My story: Admitting to seeing a therapist
I’m seeing a therapist.
Just want that sentence to sit there for a second. Alone. No qualifiers. There. I said it.
I have postpartum mood issues and have a history of general anxiety. Still, even now, when we’ve come so far with understanding and accepting mental health, the stigma of seeing a psychologist or psychiatrist can seem suffocating.
Even though nearly half of American households contain a family member who has sought mental health at some time, and nearly all found it helpful, admitting to my place on the couch feels risky.
No matter how people saw you before, the admission of depression or anxiety slams you into a new category on which others look with a sideways glance – somehow less reliable, less a source of reasonable decision making, less worthy of respect. At least that’s how it sometimes feels.
There are so many reasons to seek the insight of an objective, trained professional and yet so many reasons people avoid it.
According to this article from the Journal of Counseling and Development, most people with psychiatric conditions avoid turning to therapy for a dozen different reasons, from fear of facing emotions to social stigma. Financial costs and lack of insurance is a heartbreaking reality but don’t let it stop you. There are often low-cost alternatives. Start by asking your primary care physician or your insurance provider.
I was among those afraid of what people would think. We’re human. We want to be a part of something, to contribute, to be respected. But the fear of being seen as “less than” can keep us from getting the help we need. We stay quiet. Deal with it ourselves.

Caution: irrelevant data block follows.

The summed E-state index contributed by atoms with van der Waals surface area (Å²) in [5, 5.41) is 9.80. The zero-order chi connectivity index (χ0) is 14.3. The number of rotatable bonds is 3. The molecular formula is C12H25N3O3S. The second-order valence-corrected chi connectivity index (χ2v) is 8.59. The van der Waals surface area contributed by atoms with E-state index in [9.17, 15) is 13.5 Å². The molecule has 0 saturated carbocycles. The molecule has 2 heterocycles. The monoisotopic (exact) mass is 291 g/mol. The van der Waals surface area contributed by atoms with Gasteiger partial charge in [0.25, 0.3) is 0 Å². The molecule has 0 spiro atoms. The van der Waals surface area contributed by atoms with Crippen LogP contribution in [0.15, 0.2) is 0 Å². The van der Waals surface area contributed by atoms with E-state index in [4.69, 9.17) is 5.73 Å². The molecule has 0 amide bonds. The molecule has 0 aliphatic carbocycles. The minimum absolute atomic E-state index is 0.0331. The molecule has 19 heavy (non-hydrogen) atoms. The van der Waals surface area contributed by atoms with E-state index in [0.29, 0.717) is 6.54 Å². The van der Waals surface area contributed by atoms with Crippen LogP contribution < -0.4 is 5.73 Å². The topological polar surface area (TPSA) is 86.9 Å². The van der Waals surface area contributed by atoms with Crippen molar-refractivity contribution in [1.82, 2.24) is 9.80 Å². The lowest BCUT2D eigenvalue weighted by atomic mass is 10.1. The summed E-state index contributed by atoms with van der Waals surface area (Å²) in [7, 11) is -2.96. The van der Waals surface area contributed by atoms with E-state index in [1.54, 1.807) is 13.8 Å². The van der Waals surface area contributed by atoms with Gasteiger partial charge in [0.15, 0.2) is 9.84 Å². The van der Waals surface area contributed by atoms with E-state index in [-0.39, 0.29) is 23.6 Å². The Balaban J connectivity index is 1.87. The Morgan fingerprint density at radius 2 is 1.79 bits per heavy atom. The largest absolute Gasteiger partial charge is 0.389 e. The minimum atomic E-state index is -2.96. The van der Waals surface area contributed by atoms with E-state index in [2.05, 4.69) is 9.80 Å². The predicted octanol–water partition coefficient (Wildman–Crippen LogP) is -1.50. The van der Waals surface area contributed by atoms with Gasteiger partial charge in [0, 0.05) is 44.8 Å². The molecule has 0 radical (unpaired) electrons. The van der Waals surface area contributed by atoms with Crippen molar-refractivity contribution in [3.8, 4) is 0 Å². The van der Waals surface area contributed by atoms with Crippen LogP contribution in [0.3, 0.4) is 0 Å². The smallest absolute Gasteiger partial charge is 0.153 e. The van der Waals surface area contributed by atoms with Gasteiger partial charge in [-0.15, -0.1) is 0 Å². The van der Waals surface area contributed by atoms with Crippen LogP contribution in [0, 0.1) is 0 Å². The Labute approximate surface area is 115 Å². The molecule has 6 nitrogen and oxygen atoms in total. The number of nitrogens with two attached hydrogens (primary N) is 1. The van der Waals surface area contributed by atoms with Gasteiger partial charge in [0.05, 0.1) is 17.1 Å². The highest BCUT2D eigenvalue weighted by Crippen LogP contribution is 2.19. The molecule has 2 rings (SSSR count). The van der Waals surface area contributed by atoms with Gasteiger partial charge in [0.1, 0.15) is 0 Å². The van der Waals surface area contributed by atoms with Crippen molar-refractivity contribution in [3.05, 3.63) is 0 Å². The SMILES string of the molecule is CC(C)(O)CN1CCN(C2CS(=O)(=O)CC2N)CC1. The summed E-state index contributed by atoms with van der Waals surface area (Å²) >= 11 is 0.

And I tried. I was meeting people. I was learning new things. I was exercising. I began taking a medication.
I was also afraid that admitting to the horrific thoughts would force “them” to take my children.
The truth is, I opened my mind to help when a friend decided not to remain quiet. She shared with me her struggles with postpartum depression and encouraged me to explore my emotions and seek help in whatever form I needed.
I don’t know where I’d be if she’d have kept silent — perhaps still whirling between sleepless nights and fright-filled days, mind bombarded with images worthy of a Hollywood horror film montage.
Instead I feel finally in a place of happiness, less fear, able to deal with the anxieties that do arise, able to live my life instead of being bounced from crisis to crisis.
Therapy isn’t easy. It requires honesty and that in itself can be daunting. But I love this quote from Garden State (a great movie if you haven’t seen it) about a young man on pockets full of meds:
“I’m in no position to comment on whether you should stay on the meds or not since I don’t know your story, but my opinion, since you’re paying for it, is that, yeah, those drugs may help you as a means to an end, but sooner or later, if you’re not in some form of therapy, whatever’s going on in your mind will find a way to peek its little head out of the water.”
If we all keep quiet, we can’t do what we need most – let the steam out, begin to call things as they are, lay it open and sort it out. To be true to ourselves. Begin to heal or cope.
If we keep the conversation moving, acknowledging our truth instead of hiding from it, we can be that one voice that helps one more person get their life back. We can help others recognize how common this stuff is and how much survival hinges on feeling supported, feeling not less than, but equal to.